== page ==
Wisdom on unity and diversity, in the struggle for civil rights, by Audre Lorde, Learning from the 60s February 1982: The 60s were characterized by a heady belief in instantaneous solutions. They were vital years of awakening, of pride, and of error. The civil rights and Black power movements rekindled possibilities for disenfranchised groups within this nation. Even though we fought common enemies, at times the lure of individual solutions made us careless of each other. Sometimes we could not bear the face of each other’s differences because of what we feared those differences might say about ourselves. As if everybody can’t eventually be too Black, too white, too man, too woman. But any future vision which can encompass all of us, by definition, must be complex and expanding, not easy to achieve. The answer to cold is heat, the answer to hunger is food. But there is no simple monolithic solution to racism, to sexism, to homophobia. There is only the conscious focusing within each of my days to move against them, wherever I …
Pretty much the entire Make America Great Again narrative is driven by the “American Way,” by a sense of exceptionalism and entitlement: We’re Americans, dammit and if we don’t have the highest standard of living in the world then heads are gonna roll! [Enter stage right, the orange billionaire, intent on “taking our country back” armed with his Tweets of Fire & Fury]
In his book, Invisible Man Got the Whole World Watching (2016), Mychal Denzel Smith discusses one of the skits from the classic Chapelle Show. In his Clayton Bigsby skit, Dave Chapelle brilliantly illustrates how race is a cultural construct, a fiction, a story, a mythology that creates a certain form of life. Developed circa 2007, Clayton Bigsby was one of Dave Chapelle’s most controversial skits: A Frontline investigation goes undercover seeking to come face to face with Clayton Bigsby, an author who has galvanized white supremacists everywhere with his fierce and uncompromising books on white power. Much to the shock of the Frontline journalist and the TV audience, it is discovered that Clayton Bigsby is actually black. He’s just blind and doesn’t know it.
The Eichmann Show is a BBC production currently airing on Netflix. It’s 1961 and Israeli agents have captured Adolf Eichmann, one of the organizers of the Holocaust, while in hiding in Argentina. Eichmann is brought back for trial in Jerusalem. The Eichmann Show, however, does not center on the trial or on Eichmann himself, rather the film dramatizes the action on the other side of the camera, the quest of the American director Leo Hurwitz to capture Eichmann’s humanity. Hurwitz believes that doing so will show the world that fascism and genocide are not a uniquely NAZI phenomenon, it’s part of the human condition. The great evil in the world, Hurwitz believes, is not the domain of monsters, of devils and of demons. Under the right circumstances, we are all capable of monstrosities, and Hurwitz can capture Eichmann’s humanity, even just one authentic moment of real human emotion, then Hurwitz believes that he will have done something profound.
I recently finished Every Loves Story is A Ghost Story, a biography of David Foster Wallace. It was one of the best biographies I’ve read in quite a while, which is perhaps a bit surprising when you think about it, because a writer’s life doesn’t really tend to be the stuff of compelling story telling. Wallace himself joked about this. The writer’s life is not necessarily the stuff that makes for a tense, action-packed thriller. Even so, I was hooked. Maybe it’s just that I’m a writer and reading about the neurotic life of another writer is appealing, therapeutic even, but I think D. T. Max in truth just knocked it out of the park. It was easy to empathize with Wallace, in his struggle to write something in a form that both resonated with and challenged his contemporaries, all the while dealing with very intense periods of depression and self-doubt.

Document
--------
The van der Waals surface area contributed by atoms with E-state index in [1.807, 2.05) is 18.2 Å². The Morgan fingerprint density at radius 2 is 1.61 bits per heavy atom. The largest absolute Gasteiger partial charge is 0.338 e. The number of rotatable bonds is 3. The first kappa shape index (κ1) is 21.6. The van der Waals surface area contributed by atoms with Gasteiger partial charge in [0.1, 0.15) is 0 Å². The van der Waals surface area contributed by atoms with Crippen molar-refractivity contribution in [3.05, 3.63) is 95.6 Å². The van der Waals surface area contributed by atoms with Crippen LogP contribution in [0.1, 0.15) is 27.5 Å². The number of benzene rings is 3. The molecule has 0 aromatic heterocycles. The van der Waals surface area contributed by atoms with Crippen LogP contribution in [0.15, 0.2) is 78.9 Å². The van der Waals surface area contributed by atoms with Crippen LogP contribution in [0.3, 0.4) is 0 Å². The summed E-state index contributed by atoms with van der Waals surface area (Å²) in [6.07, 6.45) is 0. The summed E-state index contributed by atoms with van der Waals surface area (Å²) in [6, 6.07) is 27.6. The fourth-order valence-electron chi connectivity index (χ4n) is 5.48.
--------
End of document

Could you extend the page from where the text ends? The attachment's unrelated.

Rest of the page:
I made a rare appearance at the theater last night, and rarer still, I purchased my favorite salty-sweet combination — popcorn and Sprite — my craving setting me back nearly fifteen bucks. (Such a purchase generally requires something along the lines of a leap of faith, i.e., that I step up to the concession and order without first checking to see what it will cost.) It was all to see Black Panther, in Columbus, Ohio, with my sister and brother-in-law. I was truly spellbound by the film, riveted by the cool inversion of the generally accepted norm that white Western capitalist culture is the superior standard and the rightful model for modernity and beyond. There’s something innovative and new here, with this film, something that is refreshing. As director Ryan Cooglar put it, “The concept of an African story, with actors of African descent at the forefront, combined with the scale of modern franchise filmmaking, is something that hasn’t really been seen before. You feel like you’re getting the opportunity of seeing something fresh, being …
There is a fine article in the The Atlantic. It’s a very fine article in the very fine magazine The Atlantic. This article, How to Talk Trump: A short guide to speaking the president’s dialect, is — look, it’s a very fine article, and truly they do very fine, really good work at The Atlantic, so if you want to speak big league, like Donald Trump, who is, frankly, the President of the United States, I might add, then you will absolutely read this article.